From your cotton fabric for the purse or bag exterior, cut:

  • 2 rectangles 9 1/2” x 15”
  • 2 rectangles 9” x 16”
  • 2 strips 2” x 15” (exterior pocket binding)
  • 1 strip 2 1/4” x 11 1/2” (interior bottom binding)
  • 2 strips 2 1/4” x 8” (interior side binding)
  • 2 strips 2 1/4” x 5” (bottom corner binding)
  • 2 strips 2 1/4” x 3” (top corner binding)
  • 2 strips 2” x 4” (d-ring tabs)

From your fabric(s) for the pockets and lining, cut:

  • 2 rectangles 9 1/2” x 15” (interior lining)
  • 2 rectangles 9” x 16” (lining of exterior pockets)
  • 1 rectangle 8” x 33” (card pockets)
  • 2 rectangles 17” x 4” (card pocket side pieces)

From your strap fabric, cut:

  • 2 strips 5” x 42” (or the width of the fabric)

Note: You could make a shorter, non-adjustable strap with just one strip of fabric, 5” x 42”.

From the flexible foam stabilizer, cut:

  • 2 rectangles 9 1/2” x 15” (bag sides)
  • 2 rectangles 9” x 16” (exterior pockets)

Optional – from the medium weight fusible interfacing, cut:

  • 1 rectangle 8” x 33” (card pockets)
  • 2 rectangles 17” x 4” (card pocket side pieces)

Instructions for cutting the fusible fleece for the strap will be provided below.

Making the Purse Sides and Exterior Pockets

See more about how to baste fabric to flexible foam stabilizer.

1. Smooth a 9 1/2” x 15” piece of purse exterior fabric over the flexible foam stabilizer piece that is the same size. The wrong side of the cotton fabric should be against the stabilizer. Baste around the edges with a 1/8” seam allowance.

Smooth the 9 1/2” x 15” lining fabric piece against the other side of the stabilizer (with the wrong side of the fabric against the stabilizer) and baste around the edges in the same way.

Repeat to baste the remaining 9 1/2” x 15” pieces of exterior fabric, foam stabilizer, and lining fabric together in the same way to make one more side piece.

2. Smooth a 9” x 16” piece of purse exterior fabric over the flexible foam stabilizer piece that is the same size. The wrong side of the cotton fabric should be against the stabilizer. Baste around the edges with a 1/8” seam allowance.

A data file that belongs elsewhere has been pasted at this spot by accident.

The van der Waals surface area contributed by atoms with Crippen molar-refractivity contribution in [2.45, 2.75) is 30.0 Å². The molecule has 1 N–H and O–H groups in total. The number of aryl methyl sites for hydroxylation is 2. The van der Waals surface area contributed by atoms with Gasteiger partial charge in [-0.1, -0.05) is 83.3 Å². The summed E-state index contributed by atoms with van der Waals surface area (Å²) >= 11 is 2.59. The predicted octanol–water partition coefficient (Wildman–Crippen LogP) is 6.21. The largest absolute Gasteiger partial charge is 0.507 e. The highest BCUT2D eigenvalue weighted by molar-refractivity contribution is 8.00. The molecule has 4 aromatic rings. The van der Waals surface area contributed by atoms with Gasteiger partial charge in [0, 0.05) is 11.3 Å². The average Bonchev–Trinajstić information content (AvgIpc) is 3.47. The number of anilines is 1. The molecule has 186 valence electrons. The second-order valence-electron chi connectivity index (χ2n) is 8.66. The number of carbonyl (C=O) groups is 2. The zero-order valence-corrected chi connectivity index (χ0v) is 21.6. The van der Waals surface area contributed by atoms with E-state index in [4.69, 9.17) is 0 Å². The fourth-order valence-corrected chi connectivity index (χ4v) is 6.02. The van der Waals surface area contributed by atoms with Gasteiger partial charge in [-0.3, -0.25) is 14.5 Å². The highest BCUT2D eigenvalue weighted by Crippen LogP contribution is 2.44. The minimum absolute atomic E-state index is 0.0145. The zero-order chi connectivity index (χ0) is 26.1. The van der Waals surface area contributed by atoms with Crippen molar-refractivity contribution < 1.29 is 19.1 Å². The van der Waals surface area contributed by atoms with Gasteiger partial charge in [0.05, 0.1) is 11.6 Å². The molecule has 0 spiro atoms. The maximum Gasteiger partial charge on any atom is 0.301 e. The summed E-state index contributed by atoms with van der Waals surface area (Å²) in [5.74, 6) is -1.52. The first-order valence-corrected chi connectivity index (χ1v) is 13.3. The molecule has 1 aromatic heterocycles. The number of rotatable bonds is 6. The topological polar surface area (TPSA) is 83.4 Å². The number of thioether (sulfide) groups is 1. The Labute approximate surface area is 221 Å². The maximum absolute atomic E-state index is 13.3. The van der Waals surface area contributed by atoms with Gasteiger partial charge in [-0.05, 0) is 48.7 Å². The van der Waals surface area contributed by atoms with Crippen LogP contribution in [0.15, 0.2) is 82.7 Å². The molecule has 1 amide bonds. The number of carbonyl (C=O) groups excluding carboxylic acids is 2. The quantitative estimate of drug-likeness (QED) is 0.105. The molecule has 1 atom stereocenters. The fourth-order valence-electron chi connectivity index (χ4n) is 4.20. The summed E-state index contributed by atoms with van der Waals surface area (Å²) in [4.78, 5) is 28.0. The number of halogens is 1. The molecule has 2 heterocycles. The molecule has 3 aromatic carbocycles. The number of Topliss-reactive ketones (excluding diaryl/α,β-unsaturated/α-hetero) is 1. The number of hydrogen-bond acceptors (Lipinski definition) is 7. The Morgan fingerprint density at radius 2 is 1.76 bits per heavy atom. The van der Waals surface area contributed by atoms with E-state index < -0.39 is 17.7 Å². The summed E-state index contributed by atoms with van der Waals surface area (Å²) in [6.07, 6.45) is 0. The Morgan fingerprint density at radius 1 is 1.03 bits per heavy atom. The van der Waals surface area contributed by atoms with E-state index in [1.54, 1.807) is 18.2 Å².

Smooth the 9” x 16” exterior pocket lining fabric piece against the other side of the stabilizer (with the wrong side of the fabric against the stabilizer) and baste around the edges in the same way.

Repeat to baste the remaining 9” x 16” pieces of exterior fabric, foam stabilizer, and lining fabric together in the same way to make one more exterior pocket piece.

Quilting the Exterior Pocket Pieces

Quilt both exterior pocket pieces any way that you like (or not at all). These instructions show how I marked quilted the geometric design on my bag.

1. Place one of the 9” x 16” pocket pieces on your work area with the right side up. Use the fabric marking pen or tailor’s chalk to draw 3 vertical lines, each 4” apart. Then make 6 small marks to divide each line into 3 equal segments, the markings should be 3” apart vertically. Divide the sides of the piece vertically into 3 sections also, so you have 10 small marks in total.

Use your ruler and fabric marking pen to continue making the following marks on your pocket piece:

Draw two diagonal lines from the top edge of the piece to the bottom corners as seen above.

Draw four more diagonal lines connecting some of the marks and edges of the piece. Note that there are not drawn lines through all of the marks.

You have now divided the piece into triangles.

Divide each triangle into 2 or 3 sections by drawing parallel lines that are 1 1/2” apart. In the image above, the parallel lines are drawn in yellow for clarity. Refer to this image to finish marking each pocket piece.

My actual lines were all marked with the same color of tailor’s chalk. They were visible enough for me to see while quilting.

Tip: before starting to quilt, sandwich together some pieces of scrap fabric and foam stabilizer. Test your tension and stitch length and practice quilting until you are ready to quilt the pocket pieces.

2. Quilt along all of the lines that you drew on each pocket piece.

I used free motion quilting with a quilting ruler. You could produce the same effect by straight line quilting with a walking foot.